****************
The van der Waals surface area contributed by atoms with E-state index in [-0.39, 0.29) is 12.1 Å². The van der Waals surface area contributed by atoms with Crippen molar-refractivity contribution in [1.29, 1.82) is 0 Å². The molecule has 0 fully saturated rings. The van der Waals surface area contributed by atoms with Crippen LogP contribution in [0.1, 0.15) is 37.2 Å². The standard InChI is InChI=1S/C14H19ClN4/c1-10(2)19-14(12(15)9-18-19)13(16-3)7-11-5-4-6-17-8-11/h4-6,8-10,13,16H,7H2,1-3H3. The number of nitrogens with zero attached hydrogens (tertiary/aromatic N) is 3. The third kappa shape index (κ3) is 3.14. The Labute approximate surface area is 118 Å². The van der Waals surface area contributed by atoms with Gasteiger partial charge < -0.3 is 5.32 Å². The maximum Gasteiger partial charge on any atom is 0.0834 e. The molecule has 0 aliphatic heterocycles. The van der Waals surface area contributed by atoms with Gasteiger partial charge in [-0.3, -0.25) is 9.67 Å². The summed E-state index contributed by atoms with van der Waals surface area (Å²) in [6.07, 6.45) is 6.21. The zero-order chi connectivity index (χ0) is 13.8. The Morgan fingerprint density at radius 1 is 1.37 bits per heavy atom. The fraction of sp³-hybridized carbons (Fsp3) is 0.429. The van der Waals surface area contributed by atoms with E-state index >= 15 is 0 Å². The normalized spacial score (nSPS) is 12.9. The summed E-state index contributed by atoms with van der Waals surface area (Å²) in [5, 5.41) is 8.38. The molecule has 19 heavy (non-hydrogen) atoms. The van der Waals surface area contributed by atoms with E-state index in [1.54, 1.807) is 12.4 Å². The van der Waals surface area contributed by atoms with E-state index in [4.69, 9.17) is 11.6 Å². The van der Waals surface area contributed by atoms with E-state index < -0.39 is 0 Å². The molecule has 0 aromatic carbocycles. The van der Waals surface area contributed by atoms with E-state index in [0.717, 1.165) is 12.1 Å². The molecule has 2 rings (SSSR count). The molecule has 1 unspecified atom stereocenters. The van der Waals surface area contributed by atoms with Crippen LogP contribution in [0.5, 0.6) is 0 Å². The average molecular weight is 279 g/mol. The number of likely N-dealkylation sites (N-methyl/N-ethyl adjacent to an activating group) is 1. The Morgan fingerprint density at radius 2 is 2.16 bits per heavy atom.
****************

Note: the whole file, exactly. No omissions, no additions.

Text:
The van der Waals surface area contributed by atoms with E-state index in [-0.39, 0.29) is 12.1 Å². The van der Waals surface area contributed by atoms with Crippen molar-refractivity contribution in [1.29, 1.82) is 0 Å². The molecule has 0 fully saturated rings. The van der Waals surface area contributed by atoms with Crippen LogP contribution in [0.1, 0.15) is 37.2 Å². The standard InChI is InChI=1S/C14H19ClN4/c1-10(2)19-14(12(15)9-18-19)13(16-3)7-11-5-4-6-17-8-11/h4-6,8-10,13,16H,7H2,1-3H3. The number of nitrogens with zero attached hydrogens (tertiary/aromatic N) is 3. The third kappa shape index (κ3) is 3.14. The Labute approximate surface area is 118 Å². The van der Waals surface area contributed by atoms with Gasteiger partial charge < -0.3 is 5.32 Å². The maximum Gasteiger partial charge on any atom is 0.0834 e. The molecule has 0 aliphatic heterocycles. The van der Waals surface area contributed by atoms with Gasteiger partial charge in [-0.3, -0.25) is 9.67 Å². The summed E-state index contributed by atoms with van der Waals surface area (Å²) in [6.07, 6.45) is 6.21. The zero-order chi connectivity index (χ0) is 13.8. The Morgan fingerprint density at radius 1 is 1.37 bits per heavy atom. The fraction of sp³-hybridized carbons (Fsp3) is 0.429. The van der Waals surface area contributed by atoms with E-state index >= 15 is 0 Å². The normalized spacial score (nSPS) is 12.9. The summed E-state index contributed by atoms with van der Waals surface area (Å²) in [5, 5.41) is 8.38. The molecule has 19 heavy (non-hydrogen) atoms. The van der Waals surface area contributed by atoms with E-state index in [1.54, 1.807) is 12.4 Å². The van der Waals surface area contributed by atoms with E-state index in [4.69, 9.17) is 11.6 Å². The van der Waals surface area contributed by atoms with E-state index < -0.39 is 0 Å². The molecule has 0 aromatic carbocycles. The van der Waals surface area contributed by atoms with E-state index in [0.717, 1.165) is 12.1 Å². The molecule has 2 rings (SSSR count). The molecule has 1 unspecified atom stereocenters. The van der Waals surface area contributed by atoms with Crippen LogP contribution in [0.5, 0.6) is 0 Å². The average molecular weight is 279 g/mol. The number of likely N-dealkylation sites (N-methyl/N-ethyl adjacent to an activating group) is 1. The Morgan fingerprint density at radius 2 is 2.16 bits per heavy atom.